Phew, maybe you’re thinking…this girl gets straight to the point! And it’s true, because in this blog I want to talk about sexuality both during pregnancy and afterwards once the baby arrives. I have noticed that sex is kind of an awkward subject for women to talk about during appointments with their midwife. But why is that?

We all know how people get pregnant, so why can’t we talk about it? After all, research shows us that many women experience problems with sex during and after pregnancy.

At the moment I am a first year midwifery student in Rotterdam, in the Netherlands. My first year of study is all about the physiology of pregnancy. I believe my studies and future job as a midwife are privileges, and I think that it’s an honour to be a part of such life changing events for women, and to be able to offer them support.

To continue on the subject of sexuality, maybe you’re thinking to yourself – what kind of problems could there be? The most common problems during pregnancy are generally a belly which is in the way, back pain or other pain in the body, feeling unattractive or feeling scared of hurting the baby. After delivery, women can struggle with the healing after a rupture, vaginal dryness, low sex drive and tiredness – because with a newborn baby you’re awake a lot during the night! And sometimes, with so many changes taking place in their bodies, women can feel unattractive or worry that their partners don’t find them as attractive as they did before.

The main message I have for any women who are worried is that it’s okay to have sex during pregnancy! You can try different positions and find what works and feels best for you at different stages of your pregnancy. There are only some specific circumstances when it’s not smart to have sex or an orgasm, for example, if you’re experiencing blood loss or suffer from severe varicose veins. It’s also not a good idea when your water breaks, as it could threaten premature birth, or when the placenta is located before the exit of the uterus.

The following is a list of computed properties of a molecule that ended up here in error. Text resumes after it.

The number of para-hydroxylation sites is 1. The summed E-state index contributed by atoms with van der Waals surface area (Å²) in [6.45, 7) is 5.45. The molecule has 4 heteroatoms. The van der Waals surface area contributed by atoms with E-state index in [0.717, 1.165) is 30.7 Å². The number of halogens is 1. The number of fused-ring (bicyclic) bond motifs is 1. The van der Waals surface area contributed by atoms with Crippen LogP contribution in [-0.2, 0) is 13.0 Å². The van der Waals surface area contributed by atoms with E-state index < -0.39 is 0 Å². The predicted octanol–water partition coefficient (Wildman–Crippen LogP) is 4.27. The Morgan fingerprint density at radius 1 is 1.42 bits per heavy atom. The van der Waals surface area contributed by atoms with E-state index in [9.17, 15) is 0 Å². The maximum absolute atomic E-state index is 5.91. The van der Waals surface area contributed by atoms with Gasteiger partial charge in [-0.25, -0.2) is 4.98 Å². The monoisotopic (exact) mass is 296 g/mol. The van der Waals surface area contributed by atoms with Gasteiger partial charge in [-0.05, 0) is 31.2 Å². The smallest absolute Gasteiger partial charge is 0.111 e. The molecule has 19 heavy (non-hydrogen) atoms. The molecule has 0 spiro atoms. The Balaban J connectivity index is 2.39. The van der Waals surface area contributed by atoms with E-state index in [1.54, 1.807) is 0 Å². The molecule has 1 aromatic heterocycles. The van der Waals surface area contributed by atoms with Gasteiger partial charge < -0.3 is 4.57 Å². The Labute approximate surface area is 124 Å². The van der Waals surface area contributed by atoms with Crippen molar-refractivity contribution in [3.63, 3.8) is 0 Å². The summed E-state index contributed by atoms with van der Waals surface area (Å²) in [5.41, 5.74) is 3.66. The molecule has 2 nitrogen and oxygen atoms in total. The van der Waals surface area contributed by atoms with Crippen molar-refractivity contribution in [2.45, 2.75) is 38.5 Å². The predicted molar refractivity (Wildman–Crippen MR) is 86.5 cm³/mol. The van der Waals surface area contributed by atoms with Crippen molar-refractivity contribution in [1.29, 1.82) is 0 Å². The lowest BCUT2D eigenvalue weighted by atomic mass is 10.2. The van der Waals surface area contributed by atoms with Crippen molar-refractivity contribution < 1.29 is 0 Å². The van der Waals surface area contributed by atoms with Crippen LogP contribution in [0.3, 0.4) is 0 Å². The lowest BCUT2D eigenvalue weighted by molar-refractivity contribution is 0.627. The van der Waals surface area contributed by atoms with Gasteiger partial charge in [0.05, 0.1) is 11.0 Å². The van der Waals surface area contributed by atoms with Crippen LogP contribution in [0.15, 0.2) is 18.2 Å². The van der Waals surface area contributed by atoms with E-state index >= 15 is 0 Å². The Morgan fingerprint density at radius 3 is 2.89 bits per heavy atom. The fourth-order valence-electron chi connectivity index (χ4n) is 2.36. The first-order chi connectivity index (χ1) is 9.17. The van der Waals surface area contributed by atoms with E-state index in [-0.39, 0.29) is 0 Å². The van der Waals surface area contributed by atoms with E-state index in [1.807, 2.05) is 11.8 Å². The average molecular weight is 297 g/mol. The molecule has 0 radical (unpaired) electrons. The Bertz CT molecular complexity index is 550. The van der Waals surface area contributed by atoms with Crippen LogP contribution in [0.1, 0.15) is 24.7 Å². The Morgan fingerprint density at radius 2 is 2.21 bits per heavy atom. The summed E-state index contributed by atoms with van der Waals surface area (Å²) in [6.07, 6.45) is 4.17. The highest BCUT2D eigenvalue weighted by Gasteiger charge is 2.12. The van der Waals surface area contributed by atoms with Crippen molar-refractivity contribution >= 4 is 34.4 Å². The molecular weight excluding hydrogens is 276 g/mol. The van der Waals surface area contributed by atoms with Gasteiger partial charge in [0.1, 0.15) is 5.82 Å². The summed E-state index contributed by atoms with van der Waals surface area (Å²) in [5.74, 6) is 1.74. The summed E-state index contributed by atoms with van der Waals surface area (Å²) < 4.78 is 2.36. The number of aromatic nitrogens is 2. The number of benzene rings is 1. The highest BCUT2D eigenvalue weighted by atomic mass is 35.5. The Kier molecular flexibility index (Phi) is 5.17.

Finally! Your little baby is there. What happens now? My advice here would be to take the time your body needs to heal! It has just accomplished an incredible thing, and will need to recover. The first time you have sex after giving birth can be exciting. Start carefully, take your time and consider using lubricant to make things easier.

Of course, if you experience regular or intense pain during sex at any point of pregnancy or after childbirth, make an appointment to talk to your midwife or doctor. They will be able to help you, give you tips and hopefully put your mind at ease. And if that is a too big step for you, try researching using reliable websites online until you feel more ready to talk to someone in person.

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Category: Motherhood    Pregnancy
Tagged with: #postpartum    Midwives    sex during pregnancy    sexual health    student midwives    women's health    women's sexuality

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